TALLINN, Estonia (CNN) -- In a red brick building on a 19th-century Russian czarist military compound in Tallinn, Estonia, a team of cyber experts is analyzing the hacking of the Democratic National Committee and how a Western democracy can legally respond.
Inside, the building is cutting-edge high-tech. These military officers, lawyers and cyber techies are part of NATO's Cooperative Cyber Defence Centre of Excellence, carrying out research, training and exercises. One of their biggest challenges: When it comes to cyber -- so far -- there is no agreed-upon international law of war.Read more
Estonia, 2016-10-21 12:52 CEST (GLOBE NEWSWIRE) -- On 21 October, in Allika Industrial Park, located in Saku Rural Municipality on the border of Tallinn, the cornerstone was laid to two important buildings: the production and storage facilities of HE and the production and storage building of Stera Group, the commercial producer of mechanical and electromechanical devices and components. In total, 12,700 m2 of floor area for various purposes will be constructed.Read more
Since Estonia’s capital started providing free public transport for residents in 2013, it claims to have turned a €20m a year profit each year. But has the scheme achieved its ambitions of reducing traffic and saving people money?
In London a monthly travel card for the whole city costs almost £200. In Copenhagen, a city a fraction of the size, you’ll pay £160. So when you ask the residents of Tallinn about the benefits of free travel across the city, it’s a surprise to be met with a roll of the eyes or a sarcastic smile.Read more
The Learning Teacher Network held a successful International Conference titled 'Empowering the Teacher of Tomorrow' in Tallinn, Estonia on 22-24 September. More than 140 participants from 23 countries and all levels of education attended to network, share knowledge and experience, and learn more about Education for Sustainable Development (ESD) and the Global Action Programme (GAP).
The Network is a key partner to UNESCO for the implementation and scaling-up of the GAP. The international conference was organized to inspire and boost capacity of educators and provide new knowledge to put into action in their own educational institutions.Read more
Tallinn Design Festival will celebrate its 11th edition next week, with the Estonian capital coming alive with an array of cultural hubs and design-based events.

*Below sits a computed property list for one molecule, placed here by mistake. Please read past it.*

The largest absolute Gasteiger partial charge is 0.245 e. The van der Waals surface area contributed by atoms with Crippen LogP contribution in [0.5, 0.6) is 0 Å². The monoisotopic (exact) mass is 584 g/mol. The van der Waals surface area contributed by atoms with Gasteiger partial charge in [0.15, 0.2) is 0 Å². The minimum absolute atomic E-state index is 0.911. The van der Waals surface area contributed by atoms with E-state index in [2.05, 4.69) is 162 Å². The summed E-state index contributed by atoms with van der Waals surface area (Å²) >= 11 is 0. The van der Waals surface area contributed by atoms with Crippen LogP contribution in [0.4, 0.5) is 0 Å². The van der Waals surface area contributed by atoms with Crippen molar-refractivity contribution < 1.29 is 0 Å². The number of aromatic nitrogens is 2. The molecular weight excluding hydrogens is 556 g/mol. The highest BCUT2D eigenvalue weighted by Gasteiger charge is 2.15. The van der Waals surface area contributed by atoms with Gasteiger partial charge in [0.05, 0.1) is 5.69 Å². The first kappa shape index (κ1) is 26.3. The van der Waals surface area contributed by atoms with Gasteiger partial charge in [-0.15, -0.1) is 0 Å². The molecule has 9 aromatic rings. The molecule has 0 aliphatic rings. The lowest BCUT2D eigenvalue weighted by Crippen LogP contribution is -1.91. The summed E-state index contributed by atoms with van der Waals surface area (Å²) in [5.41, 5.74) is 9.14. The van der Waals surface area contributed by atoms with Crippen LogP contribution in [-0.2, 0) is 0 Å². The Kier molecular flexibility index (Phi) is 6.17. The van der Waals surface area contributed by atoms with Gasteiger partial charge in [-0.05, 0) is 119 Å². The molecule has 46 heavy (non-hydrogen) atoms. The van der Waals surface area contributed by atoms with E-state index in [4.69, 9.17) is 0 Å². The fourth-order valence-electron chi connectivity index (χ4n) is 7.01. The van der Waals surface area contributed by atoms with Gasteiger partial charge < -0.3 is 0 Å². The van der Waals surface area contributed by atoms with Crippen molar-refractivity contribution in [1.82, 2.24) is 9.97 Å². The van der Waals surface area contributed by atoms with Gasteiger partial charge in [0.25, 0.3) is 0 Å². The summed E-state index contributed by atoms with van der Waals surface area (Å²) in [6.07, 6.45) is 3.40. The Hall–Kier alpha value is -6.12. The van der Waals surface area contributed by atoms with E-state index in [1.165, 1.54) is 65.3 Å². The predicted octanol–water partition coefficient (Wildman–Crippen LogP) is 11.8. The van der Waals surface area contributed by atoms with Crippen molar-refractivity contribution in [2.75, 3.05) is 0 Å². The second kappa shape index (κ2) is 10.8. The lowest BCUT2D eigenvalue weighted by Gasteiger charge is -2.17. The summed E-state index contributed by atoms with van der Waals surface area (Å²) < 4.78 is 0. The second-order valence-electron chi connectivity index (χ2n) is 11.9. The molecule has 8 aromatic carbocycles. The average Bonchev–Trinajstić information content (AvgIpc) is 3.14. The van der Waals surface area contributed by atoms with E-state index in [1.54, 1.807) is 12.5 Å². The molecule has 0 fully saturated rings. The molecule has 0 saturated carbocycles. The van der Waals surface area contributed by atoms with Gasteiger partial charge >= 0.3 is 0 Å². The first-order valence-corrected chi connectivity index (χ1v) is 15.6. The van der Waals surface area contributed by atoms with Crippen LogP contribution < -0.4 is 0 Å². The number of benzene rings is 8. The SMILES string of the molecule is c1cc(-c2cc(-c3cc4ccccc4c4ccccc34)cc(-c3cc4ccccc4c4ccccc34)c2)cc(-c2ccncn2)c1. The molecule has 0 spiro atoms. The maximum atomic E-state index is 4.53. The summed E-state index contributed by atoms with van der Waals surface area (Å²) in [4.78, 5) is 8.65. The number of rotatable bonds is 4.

Visitors to the festival can explore a wide range of exhibitions and showrooms held by both design schools and renowned professionals. The Redefining Design seminar will bring the opportunity to attend talks by innovative experts in the field, while the festival's traditional mainstays will also form part of this year's programme. These include the PechaKucha night, which allows designers to meet, connect and present their work; the auction; workshops for adults and children alike; talks and film screenings. The climax of the festival will be the Bruno Design Awards ceremony on 16 September.Read more
Estonia saw a major boom from 2004 to 2007, as loan capital poured in from Scandinavian countries.
The country’s rise from Soviet occupation, beginning in 1991, had been miraculous, but the wave of investment was more than the market could usefully absorb. When the financial crisis came, it hit Estonia and its principal city of Tallinn very hard. Several thousand companies went bankrupt and layoffs, particularly of the low-skilled, rose into the tens of thousands.
Yet beneath the froth, Tallinn has put into place the foundations of ICT-based growth that is generating a strong comeback.
Tallinn’s first wave of IT industry growth was driven by national government spending on an amazing range of e-government applications. Its return to growth has a more sustainable basis in education and entrepreneurship. With 23 universities and technical schools, Tallinn has the resources for a knowledge workforce; it has focused now on expanding access and filling demand for ICT and digital content skills.